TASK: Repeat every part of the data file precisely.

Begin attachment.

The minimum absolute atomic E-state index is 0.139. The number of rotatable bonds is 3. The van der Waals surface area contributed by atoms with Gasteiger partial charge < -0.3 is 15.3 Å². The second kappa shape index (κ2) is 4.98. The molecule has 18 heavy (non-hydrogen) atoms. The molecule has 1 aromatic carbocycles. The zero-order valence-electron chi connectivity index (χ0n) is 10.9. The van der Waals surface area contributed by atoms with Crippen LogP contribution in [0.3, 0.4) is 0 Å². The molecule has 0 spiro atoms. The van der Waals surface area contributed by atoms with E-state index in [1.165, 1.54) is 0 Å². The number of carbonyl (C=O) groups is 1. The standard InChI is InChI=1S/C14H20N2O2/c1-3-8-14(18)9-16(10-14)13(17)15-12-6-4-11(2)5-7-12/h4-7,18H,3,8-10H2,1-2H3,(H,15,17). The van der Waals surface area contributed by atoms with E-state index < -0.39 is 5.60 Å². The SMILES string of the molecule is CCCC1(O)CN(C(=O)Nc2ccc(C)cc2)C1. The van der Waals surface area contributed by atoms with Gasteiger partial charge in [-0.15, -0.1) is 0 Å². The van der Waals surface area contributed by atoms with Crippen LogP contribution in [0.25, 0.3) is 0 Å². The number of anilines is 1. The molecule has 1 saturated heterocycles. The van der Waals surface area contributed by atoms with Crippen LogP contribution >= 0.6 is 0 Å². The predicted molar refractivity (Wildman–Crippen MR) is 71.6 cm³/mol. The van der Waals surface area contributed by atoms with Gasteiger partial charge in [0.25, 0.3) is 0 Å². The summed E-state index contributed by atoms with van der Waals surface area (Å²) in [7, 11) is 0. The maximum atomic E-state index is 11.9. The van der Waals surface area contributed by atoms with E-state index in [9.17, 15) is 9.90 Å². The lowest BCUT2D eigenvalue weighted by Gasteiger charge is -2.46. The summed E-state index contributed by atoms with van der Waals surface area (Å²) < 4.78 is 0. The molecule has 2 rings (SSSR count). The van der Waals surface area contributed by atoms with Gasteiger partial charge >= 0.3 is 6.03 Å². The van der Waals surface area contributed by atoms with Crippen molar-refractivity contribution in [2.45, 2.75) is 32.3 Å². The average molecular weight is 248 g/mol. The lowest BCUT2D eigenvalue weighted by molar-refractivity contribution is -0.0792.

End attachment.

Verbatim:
The minimum absolute atomic E-state index is 0.139. The number of rotatable bonds is 3. The van der Waals surface area contributed by atoms with Gasteiger partial charge < -0.3 is 15.3 Å². The second kappa shape index (κ2) is 4.98. The molecule has 18 heavy (non-hydrogen) atoms. The molecule has 1 aromatic carbocycles. The zero-order valence-electron chi connectivity index (χ0n) is 10.9. The van der Waals surface area contributed by atoms with Crippen LogP contribution in [0.3, 0.4) is 0 Å². The molecule has 0 spiro atoms. The van der Waals surface area contributed by atoms with E-state index in [1.165, 1.54) is 0 Å². The number of carbonyl (C=O) groups is 1. The standard InChI is InChI=1S/C14H20N2O2/c1-3-8-14(18)9-16(10-14)13(17)15-12-6-4-11(2)5-7-12/h4-7,18H,3,8-10H2,1-2H3,(H,15,17). The van der Waals surface area contributed by atoms with E-state index < -0.39 is 5.60 Å². The SMILES string of the molecule is CCCC1(O)CN(C(=O)Nc2ccc(C)cc2)C1. The van der Waals surface area contributed by atoms with Gasteiger partial charge in [-0.15, -0.1) is 0 Å². The van der Waals surface area contributed by atoms with Crippen LogP contribution in [0.25, 0.3) is 0 Å². The number of anilines is 1. The molecule has 1 saturated heterocycles. The van der Waals surface area contributed by atoms with Crippen LogP contribution >= 0.6 is 0 Å². The predicted molar refractivity (Wildman–Crippen MR) is 71.6 cm³/mol. The van der Waals surface area contributed by atoms with Gasteiger partial charge in [0.25, 0.3) is 0 Å². The summed E-state index contributed by atoms with van der Waals surface area (Å²) in [7, 11) is 0. The maximum atomic E-state index is 11.9. The van der Waals surface area contributed by atoms with E-state index in [9.17, 15) is 9.90 Å². The lowest BCUT2D eigenvalue weighted by Gasteiger charge is -2.46. The summed E-state index contributed by atoms with van der Waals surface area (Å²) < 4.78 is 0. The molecule has 2 rings (SSSR count). The van der Waals surface area contributed by atoms with Gasteiger partial charge >= 0.3 is 6.03 Å². The van der Waals surface area contributed by atoms with Crippen molar-refractivity contribution in [2.45, 2.75) is 32.3 Å². The average molecular weight is 248 g/mol. The lowest BCUT2D eigenvalue weighted by molar-refractivity contribution is -0.0792.